Is antenatal depression associated with adverse obstetric and perinatal outcomes? Academic Article uri icon

abstract

  • To examine whether a pre-gestational diagnosis of depression is a risk factor for adverse obstetric and neonatal outcome. A retrospective cohort study investigating maternal characteristics, obstetrical and perinatal outcomes in singleton pregnancies of women with and without a diagnosis of depression was conducted. A pre-gestational diagnosis of depression was made by a psychiatrist or family physician and was recorded in the patients' chart. Multiple logistic regression models were used to control for possible confounders. During the study period, 256312 deliveries occurred. Out of which, 221 women (0.1%) had a pre-gestational diagnosis of depression. When examining obstetric outcomes, women with a diagnosis of depression were older (32.05±5.772 VS 28.56±5.851) and smokers (7.2% VS 1.1%), had a higher rate of preterm deliveries (37.99±2.989 VS 39.02±2.249) and cesarean sections (28.5% VS 13.6%) in comparison to the control group. When examining neonatal outcomes, neonates of women diagnosed with depression had a lower birth mean weight (3.038.47±649.6 VS 3183.44±551.8) and increased rates of perinatal mortality (3.2% VS 1.3%). Using a multiple logistic regression model, with perinatal mortality as the outcome variable to control for cofounders such as maternal age, preterm birth, chronic hypertension and gestational diabetes mellitus, a diagnosis of depression was not found to be an independent risk factor for perinatal mortality. Another multiple logistic regression model found advanced maternal age, smoking, preterm birth and labor induction to be associated with a diagnosis of depression. Pregnant women diagnosed with depression are at an increased risk for preterm birth, low birth weight, and cesarean sections. However, it was not associated with increased rates of perinatal mortality.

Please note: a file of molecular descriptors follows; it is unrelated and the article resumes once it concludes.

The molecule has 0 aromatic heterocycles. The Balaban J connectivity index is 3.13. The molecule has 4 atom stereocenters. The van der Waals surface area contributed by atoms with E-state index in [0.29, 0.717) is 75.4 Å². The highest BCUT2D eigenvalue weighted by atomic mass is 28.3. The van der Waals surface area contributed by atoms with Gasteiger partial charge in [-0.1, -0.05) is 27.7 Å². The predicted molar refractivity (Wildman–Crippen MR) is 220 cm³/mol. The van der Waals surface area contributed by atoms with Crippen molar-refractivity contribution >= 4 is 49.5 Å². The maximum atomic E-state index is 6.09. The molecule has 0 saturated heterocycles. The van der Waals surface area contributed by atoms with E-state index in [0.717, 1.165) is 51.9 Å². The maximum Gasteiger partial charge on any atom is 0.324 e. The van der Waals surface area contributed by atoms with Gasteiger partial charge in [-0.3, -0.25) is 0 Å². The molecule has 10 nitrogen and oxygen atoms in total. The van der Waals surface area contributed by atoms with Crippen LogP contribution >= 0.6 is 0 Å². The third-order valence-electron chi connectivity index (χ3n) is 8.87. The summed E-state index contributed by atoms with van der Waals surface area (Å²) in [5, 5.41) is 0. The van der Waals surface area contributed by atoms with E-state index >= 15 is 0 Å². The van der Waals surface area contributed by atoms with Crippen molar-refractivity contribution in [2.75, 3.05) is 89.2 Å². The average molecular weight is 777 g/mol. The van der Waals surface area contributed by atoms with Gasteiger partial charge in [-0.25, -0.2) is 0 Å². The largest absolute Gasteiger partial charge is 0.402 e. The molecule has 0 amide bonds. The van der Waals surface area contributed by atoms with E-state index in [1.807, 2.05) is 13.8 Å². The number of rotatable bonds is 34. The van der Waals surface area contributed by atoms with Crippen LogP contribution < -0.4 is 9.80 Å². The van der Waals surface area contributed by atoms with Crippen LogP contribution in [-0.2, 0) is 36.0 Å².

publication date

  • January 1, 2016